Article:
Jp Reader Letters to the Editor
Rival WavingI'm new to the Jeep thing and only just found out about the Jeep wave. It’s cool.
I now wave to all oncoming Jeeps. However, I'm an old Harley rider and I wish to let you know about the biker wave. The reason that it’s below the tank is that it could be mistaken for a rival club sign. I love the mag and have a subscription already.
Fortunately, you shouldn’t have to worry too much about throwing gang signs to a rival Jeep club, at least not yet. Many folks still do the Jeep wave and get irritated when they don’t get a wave back. It’s often mistaken as people being snobby, when the fact of the matter is that like yourself, they were simply unaware the Jeep wave was a thing. So wave away!
Uprooted WaveRegarding Trail Head (Feb. ’18), I grew up in Southern California knowing about the Jeep wave in the ’70s when vans were the thing. I’d ask my dad who he was waving to. He’d tell me that it was someone cool driving a van. I moved to the Midwest a few years ago. Now I am that cool old dude from California. I ride a dual-sport Husqvarna and drive my ’75 CJ-5 with a badass AMC 304 V-8 that will hop the front end off the ground in Second gear. I’m in a small town where there are a lot of newer Jeeps and everyone waves. I was just talking to my girlfriend about the Jeep wave when she asked the same question I did in the ’70s. Your editorial helped backed me up. She is always a little skeptical about the things I tell her. Thanks for your Jeep support.
Moab Winter AdventureI'm writing to you after reading the January ’18 issue. I love the magazine! I am currently deployed out of the USA and it gives me something to do in my off time. I am 44 years old and have always wanted a Jeep, so much so that I have purchased one in Washington over the Internet. What could go wrong? It’s a ’06 TJ with a 4.0L, six-speed manual transmission, and a soft top with hard doors. I’m gonna freeze my butt off! I'll be home in January to road trip it home. I don't know anyone who has been to Moab, Utah, in January and it is on my list of must-see places. Are the trails open the last week of January and are they passable in a stock Jeep? Of course I have many other places to see on the road trip back to Minnesota. I will be sending pics to Sideways when I get back.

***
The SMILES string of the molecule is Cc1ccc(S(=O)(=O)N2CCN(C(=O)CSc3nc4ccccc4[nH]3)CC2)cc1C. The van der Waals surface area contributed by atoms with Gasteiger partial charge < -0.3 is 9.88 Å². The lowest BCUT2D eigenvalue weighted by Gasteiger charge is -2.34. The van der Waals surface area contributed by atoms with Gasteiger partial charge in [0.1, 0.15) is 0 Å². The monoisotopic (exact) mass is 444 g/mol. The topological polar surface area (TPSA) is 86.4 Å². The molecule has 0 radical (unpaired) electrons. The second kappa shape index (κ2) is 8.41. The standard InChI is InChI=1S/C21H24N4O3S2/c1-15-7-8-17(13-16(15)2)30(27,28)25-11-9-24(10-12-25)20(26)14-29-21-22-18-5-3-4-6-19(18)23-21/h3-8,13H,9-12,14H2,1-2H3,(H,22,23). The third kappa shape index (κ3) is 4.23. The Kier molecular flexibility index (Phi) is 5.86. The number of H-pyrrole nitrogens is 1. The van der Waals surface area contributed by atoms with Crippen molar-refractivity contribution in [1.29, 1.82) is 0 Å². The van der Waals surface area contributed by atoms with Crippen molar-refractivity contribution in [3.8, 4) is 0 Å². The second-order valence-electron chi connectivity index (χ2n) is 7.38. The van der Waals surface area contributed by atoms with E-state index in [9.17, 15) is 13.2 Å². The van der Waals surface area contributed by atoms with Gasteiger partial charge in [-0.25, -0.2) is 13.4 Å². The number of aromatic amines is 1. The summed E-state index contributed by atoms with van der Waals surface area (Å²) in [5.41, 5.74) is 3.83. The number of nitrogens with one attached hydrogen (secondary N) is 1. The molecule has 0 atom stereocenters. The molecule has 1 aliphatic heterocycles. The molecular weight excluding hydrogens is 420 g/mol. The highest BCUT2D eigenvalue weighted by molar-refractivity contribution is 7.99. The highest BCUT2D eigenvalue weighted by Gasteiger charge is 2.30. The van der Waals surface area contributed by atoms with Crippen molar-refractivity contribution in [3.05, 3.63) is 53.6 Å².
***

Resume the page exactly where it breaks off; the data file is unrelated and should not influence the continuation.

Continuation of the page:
Brent R. Ornes
Moab, Utah, in January can be a lot of fun. There are many trails in Moab that a stock Jeep can traverse, even in winter. All of the trails should be open unless there is some sort of short-term flooding or too much snow, which isn’t very likely. Snow doesn’t get too deep or stick around long in Moab, regardless of the time of year. However, you may find shaded icy patches on the slickrock that remain for several weeks. If you can, avoid ice on the slickrock, especially on trails with climbs, descents, and sidehills. Nearly all of Fins ’N Things, Porcupine, and Behind the Rocks trails get enough sun to melt any recent snow and ice. If you are feeling more adventurous, check out Poison Spider. Most of Hell’s Revenge should be clear, but there are a few shady spots that could be dangerously icy depending on recent weather conditions. Find a buddy or group in town to travel off-road with if you can. You’ll be less likely to get lost and you’ll have help available if you need it.
Jp InsiderThe Dispatch column is one of my favorite parts of the magazine, even if you do report on Sergio Marchionne and Great Wall Motor Company potentially buying Jeep. Seriously, I feel like an industry insider every month. Keep it coming.
Rancho Palos Verdes, CA
Jeep LivingI have been daily driving (and fixing) Jeeps more than half my life. The Jeep has taken me to some pretty awesome places, left me stranded a time or two, and has introduced me to some of the finest people that I know. I learned most of what I know mechanically from working on a Jeep with my dad. My wife and I went on our first date in a Jeep. Our only child came home from the hospital in a Jeep. His first vehicle will undoubtedly be a Jeep. A business that my wife and I have created (CartoTracks) relies heavily on a Jeep to do the work and advertise. The people that use our CartoTracks maps to not get lost are bouncing through their own Jeep life. Are we living it? I would say so. If you’re new, welcome.